NATO ministers debate Afghan withdrawal | News | DW | 18.04.2012
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NATO ministers debate Afghan withdrawal

NATO ministers have begun two-day talks focusing on plans for foreign troop withdrawal from Afghanistan.The ministers are seeking to fine-tune a program for the handover of security control to Afghan forces.

NATO foreign and defense ministers gathered in Brussels on Wednesday for two-day talks aimed at readying plans to pull international combat troops out of Afghanistan.

Top military and diplomatic officials must finalize a handover program to Afghan security forces and a support strategy ahead of a 2014 withdrawal deadline. The summit is to lay the foundations for a conference of NATO leaders scheduled to take place in Chicago in May.

Long-term funding for security in Afghanistan is a key issue to be resolved, with NATO Secretary-General Anders Fogh Rasmussen saying a figure of roughly $4 billion (3.06 billion euros) per year had been mentioned.

"At the Chicago summit we will get a clear picture of the commitment to financing the Afghan security forces," Rasmussen said, adding that it is less expensive to finance Afghan security forces than to keep foreign troops deployed. "I would expect NATO allies and ISAF (the International Security Assistance Force) to commit themselves to pay a fair share of the total bill."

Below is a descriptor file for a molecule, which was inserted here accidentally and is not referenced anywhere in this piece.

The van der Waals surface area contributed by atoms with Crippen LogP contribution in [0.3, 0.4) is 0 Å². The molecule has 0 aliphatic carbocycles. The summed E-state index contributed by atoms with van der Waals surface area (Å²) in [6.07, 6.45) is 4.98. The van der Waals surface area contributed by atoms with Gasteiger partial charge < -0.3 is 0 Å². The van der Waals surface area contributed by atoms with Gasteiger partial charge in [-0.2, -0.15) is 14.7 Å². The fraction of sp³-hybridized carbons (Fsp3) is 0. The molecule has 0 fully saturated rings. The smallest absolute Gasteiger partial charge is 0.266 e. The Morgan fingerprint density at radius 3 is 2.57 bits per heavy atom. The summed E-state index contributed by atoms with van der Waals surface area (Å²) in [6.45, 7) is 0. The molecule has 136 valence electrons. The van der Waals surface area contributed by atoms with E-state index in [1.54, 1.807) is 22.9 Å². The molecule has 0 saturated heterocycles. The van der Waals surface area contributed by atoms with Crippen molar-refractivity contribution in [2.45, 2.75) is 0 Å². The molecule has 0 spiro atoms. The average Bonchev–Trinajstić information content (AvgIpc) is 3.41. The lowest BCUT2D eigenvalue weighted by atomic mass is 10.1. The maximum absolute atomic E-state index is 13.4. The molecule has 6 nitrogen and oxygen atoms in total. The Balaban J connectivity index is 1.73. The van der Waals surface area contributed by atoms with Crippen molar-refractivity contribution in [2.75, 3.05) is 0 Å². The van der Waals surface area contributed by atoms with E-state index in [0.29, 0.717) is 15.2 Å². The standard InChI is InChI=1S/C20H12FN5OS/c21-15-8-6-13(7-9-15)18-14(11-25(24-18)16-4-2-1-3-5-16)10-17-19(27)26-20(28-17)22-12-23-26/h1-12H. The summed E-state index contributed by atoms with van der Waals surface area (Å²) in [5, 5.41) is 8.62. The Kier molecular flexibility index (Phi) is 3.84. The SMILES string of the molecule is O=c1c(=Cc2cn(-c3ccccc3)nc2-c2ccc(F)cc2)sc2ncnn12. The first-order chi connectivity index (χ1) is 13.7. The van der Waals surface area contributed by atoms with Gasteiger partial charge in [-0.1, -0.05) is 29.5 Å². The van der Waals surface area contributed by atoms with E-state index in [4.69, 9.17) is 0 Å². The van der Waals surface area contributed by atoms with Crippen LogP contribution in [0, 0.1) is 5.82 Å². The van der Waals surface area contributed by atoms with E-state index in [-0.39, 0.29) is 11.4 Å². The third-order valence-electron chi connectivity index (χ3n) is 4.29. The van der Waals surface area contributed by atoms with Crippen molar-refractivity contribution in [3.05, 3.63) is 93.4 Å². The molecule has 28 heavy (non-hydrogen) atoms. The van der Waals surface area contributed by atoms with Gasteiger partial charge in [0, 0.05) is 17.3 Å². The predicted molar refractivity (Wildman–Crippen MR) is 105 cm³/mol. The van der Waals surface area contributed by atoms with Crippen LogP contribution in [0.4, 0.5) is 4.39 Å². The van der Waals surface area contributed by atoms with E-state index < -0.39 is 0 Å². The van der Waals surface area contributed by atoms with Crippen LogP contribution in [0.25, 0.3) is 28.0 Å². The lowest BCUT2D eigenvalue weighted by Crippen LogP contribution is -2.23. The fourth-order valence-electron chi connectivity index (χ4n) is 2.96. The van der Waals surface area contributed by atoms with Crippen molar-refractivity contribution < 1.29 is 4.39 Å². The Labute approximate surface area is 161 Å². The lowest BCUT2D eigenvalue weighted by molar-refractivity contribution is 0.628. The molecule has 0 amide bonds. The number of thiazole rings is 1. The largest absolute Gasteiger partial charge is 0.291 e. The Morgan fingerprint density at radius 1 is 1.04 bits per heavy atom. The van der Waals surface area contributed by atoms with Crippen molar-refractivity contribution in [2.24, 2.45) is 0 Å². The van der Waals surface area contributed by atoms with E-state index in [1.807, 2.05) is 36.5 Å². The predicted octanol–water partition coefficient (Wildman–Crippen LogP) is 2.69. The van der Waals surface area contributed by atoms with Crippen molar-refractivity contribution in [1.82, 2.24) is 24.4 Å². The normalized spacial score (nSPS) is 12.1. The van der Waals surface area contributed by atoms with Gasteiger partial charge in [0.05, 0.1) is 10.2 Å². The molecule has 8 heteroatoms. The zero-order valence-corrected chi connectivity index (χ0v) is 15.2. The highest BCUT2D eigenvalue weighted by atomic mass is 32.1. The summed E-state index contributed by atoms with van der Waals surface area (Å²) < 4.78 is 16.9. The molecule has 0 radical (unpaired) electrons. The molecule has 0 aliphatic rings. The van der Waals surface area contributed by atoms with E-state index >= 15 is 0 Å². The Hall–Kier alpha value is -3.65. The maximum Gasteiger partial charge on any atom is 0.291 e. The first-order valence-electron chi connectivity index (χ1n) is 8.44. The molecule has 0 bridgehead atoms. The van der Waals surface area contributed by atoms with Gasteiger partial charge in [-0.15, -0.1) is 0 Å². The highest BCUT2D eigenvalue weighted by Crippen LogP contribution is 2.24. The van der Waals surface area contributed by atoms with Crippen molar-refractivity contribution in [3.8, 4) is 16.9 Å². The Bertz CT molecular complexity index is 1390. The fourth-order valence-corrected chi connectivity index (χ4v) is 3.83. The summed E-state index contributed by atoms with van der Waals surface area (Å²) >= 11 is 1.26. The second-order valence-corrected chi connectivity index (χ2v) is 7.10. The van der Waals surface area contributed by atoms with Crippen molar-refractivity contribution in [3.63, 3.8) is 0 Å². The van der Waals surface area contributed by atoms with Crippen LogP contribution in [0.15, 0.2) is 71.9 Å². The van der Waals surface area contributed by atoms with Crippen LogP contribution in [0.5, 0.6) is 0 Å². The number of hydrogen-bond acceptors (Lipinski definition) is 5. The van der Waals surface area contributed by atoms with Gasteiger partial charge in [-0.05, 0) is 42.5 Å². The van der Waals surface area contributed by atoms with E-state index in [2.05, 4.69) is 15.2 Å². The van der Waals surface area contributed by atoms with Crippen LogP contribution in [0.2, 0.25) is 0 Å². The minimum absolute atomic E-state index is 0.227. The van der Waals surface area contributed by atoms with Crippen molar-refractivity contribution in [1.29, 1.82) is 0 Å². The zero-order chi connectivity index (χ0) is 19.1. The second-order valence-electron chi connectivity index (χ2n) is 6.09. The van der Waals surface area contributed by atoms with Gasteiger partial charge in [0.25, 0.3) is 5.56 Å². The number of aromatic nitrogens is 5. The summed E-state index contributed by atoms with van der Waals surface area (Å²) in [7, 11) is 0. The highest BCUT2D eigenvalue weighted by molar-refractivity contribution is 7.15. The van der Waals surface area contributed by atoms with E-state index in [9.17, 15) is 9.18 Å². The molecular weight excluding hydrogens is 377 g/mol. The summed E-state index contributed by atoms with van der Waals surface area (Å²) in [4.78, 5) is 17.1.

Australia's early exit

The summit comes days after Australia announced it was moving up its own withdrawal deadline by one year to 2013 - a decision German Defense Minister Thomas de Maiziere said surprised him.

"My Australian colleague reported differently in February," he said. "But that can't deter us in our strategy to organize the withdrawal until the end of 2014."

The difficulties in ending the decade-long war were underscored by a bold Taliban onslaught over the weekend in the Afghan capital, Kabul. Some 51 people including 36 insurgents were killed on Sunday in a wave of coordinated attacks.

"Clearly we still face security challenges," NATO spokeswoman Oana Lungescu said on Monday. "This was not the first such attack and I do not expect it to be the last… But such attacks don't change the transition strategy, they don't change the goal and they don't change the timeline that we all agreed to at the Lisbon summit in November 2010."

acb, ccp/mz (AFP, AP, Reuters, dpa)